Tuesday, January 10, 2012

You Can Eat It Even If You Can’t Pronounce It - Quinoa

Stuffed mushroom with quinoa and onion. Photo: Pfctdayelise
The first time I discovered quinoa (pronounced keen-wah) was when I was travelling through the back blocks of Peru. I’d ordered a veggie soup and when the smiley waiter delivered it to my table, I took a moment to study it. Tiny worm-like things floated among the potatoes and carrots. I hadn’t heard of Peruvians eating worms so I dipped my spoon into the hot liquid and analysed the tiny curly things swimming on my utensil. Not one to say no to a food challenge, I ate the soup and was pleasantly surprised.

Since then, I’ve enjoyed quinoa in a myriad of meals and find it a useful ingredient to have in the cupboard. I’m also fascinated by the long history of this grain. First cultivated more than 5,000 years ago, quinoa is was one of staples in the Inca’s diet, along with potato and corn.

Similar in appearance to millet, quinoa has stalks that grow up to nine feet tall and large seed heads. They come in a rainbow of colours, including green, purple, red, black, and yellow. One pound of seed makes four cups of quinoa, which means one acre of quinoa could easily feed a family of ten for a year. 

Photo by Markus Hagenloch
Quinoa is best grown at an altitude of 10,000 feet or more. It loves the sun as well as freezing temperatures and soils that other plants find difficult to grow in. When Bolivia had a severe drought in the 1980’s and lost its crops of barley, potato, wheat, and various vegetables, quinoa not only survived the drought, it actually flourished.

Once considered more valuable than gold, the Incas have held quinoa in high regard throughout the years, in part because of its nutritional and medicinal benefits. The Incas have used quinoa as a compress for bruises, a treatment for urinary tract problems, tuberculosis, appendicitis, motion and altitude sickness, as well as liver problems. Quite the versatile grain, eh?

Today's nutritionists often refer to quinoa as the “super grain” because it contains carbohydrates, healthy fats, vitamins, minerals, protein, and fibre. It’s especially good for those who want or need to eat gluten-free food as quinoa is classified as a leafy grain (unlike wheat, corn, rye, barley, and oats). This little grain also contains the amino acid lysine, which helps tissues grow and repair. Quinoa also contains other valuable nutrients such as magnesium, iron, copper, and phosphorus and many people swear eating this grain on a regular basis helps with migraine headaches, diabetes, menopause, and hardening of the arteries.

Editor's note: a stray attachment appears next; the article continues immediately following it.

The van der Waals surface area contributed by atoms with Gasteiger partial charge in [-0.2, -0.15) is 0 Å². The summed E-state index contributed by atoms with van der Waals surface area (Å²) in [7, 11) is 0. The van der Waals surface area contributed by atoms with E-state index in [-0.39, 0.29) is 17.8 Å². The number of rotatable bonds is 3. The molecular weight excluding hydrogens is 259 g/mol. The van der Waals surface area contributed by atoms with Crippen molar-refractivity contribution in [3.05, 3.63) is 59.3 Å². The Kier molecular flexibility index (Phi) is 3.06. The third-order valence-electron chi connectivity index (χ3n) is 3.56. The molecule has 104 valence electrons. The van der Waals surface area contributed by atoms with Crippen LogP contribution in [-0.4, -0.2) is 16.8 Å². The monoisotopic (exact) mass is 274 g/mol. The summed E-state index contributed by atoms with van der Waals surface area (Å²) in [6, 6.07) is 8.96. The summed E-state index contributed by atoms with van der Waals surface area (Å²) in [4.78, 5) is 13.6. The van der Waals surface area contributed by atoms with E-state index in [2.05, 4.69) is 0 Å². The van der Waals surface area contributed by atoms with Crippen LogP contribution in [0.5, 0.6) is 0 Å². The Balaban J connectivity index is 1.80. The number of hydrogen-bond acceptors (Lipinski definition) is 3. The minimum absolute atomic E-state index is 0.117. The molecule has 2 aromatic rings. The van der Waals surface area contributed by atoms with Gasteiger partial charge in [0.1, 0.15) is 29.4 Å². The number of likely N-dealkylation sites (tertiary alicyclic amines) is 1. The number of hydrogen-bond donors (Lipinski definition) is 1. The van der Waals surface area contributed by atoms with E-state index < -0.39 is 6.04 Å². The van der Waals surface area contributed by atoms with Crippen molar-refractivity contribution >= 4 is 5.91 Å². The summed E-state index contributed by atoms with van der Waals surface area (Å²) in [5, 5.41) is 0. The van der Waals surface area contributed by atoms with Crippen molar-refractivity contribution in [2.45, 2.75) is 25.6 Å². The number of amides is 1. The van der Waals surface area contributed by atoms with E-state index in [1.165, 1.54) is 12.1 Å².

That's a lot of pow for such a small grain.

Photo by Dider Gentilhomme
So how do you eat it? If you want to try it raw, the spinach-like leaves are great in salads but it’s hard to come by as the plant grows at altitude and therefore it’s difficult to get the leaves to markets where most people live.

Cooking quinoa is as simple as adding water to a pot, waiting for the water to boil and throwing in some grains. Add some veggies and voila! A yummy meal for the hungriest of people.

So if you’re in the mood to try something new, grab some quinoa and try out one of these recipes, including one for a dessert!


  1. I love quinoa, but I didn't know how much health is packed in that tiny little package. I like to toast it in a pan without oil before cooking. It gives it a lovely, nutty flavor. Do only the seed heads that come in all those colors, or are the seeds colored too? I've only see tan ones in the market.

  2. I must admit that I've only tasted this once or twice, but I'm certainly going to be on the lookout. What a powerful grain! The plants in your photos are beautiful, too. I love learning about new food.

  3. I love it - I 1st had it in Bolivia in a soup in the middle of the Salt Lakes - so yummy!!

  4. Heidi, that sounds lovely! I'll need to try that. Thanks! I'm not so sure about the colours, but I think it is only seedheads as I've only seen the tan ones also.

    Patricia, it's a very versatile grain and you can even make dessert with it. Yum!

    Anon, it is yummy, huh? I'm glad your first taste of it was in such a memorable place!

  5. Have been eating it for breakfast cooked like porridge, with apples and raisins and cinnamon thrown in. Have heard it's very nice with walnuts and maple syrup, too!

  6. Yummo! That sounds so delicious, Allison. Ooh, another good combination to remember!

  7. Allison, I'm going to try that for breakfast. It has more protein that oatmeal so it sounds like a good way to start the day. And Heidi, I'm going to try toasting it too. What else do you serve it with? Kebabs, maybe?

  8. It's a great substitute for couscous and it's really nice with an avocado mashed in.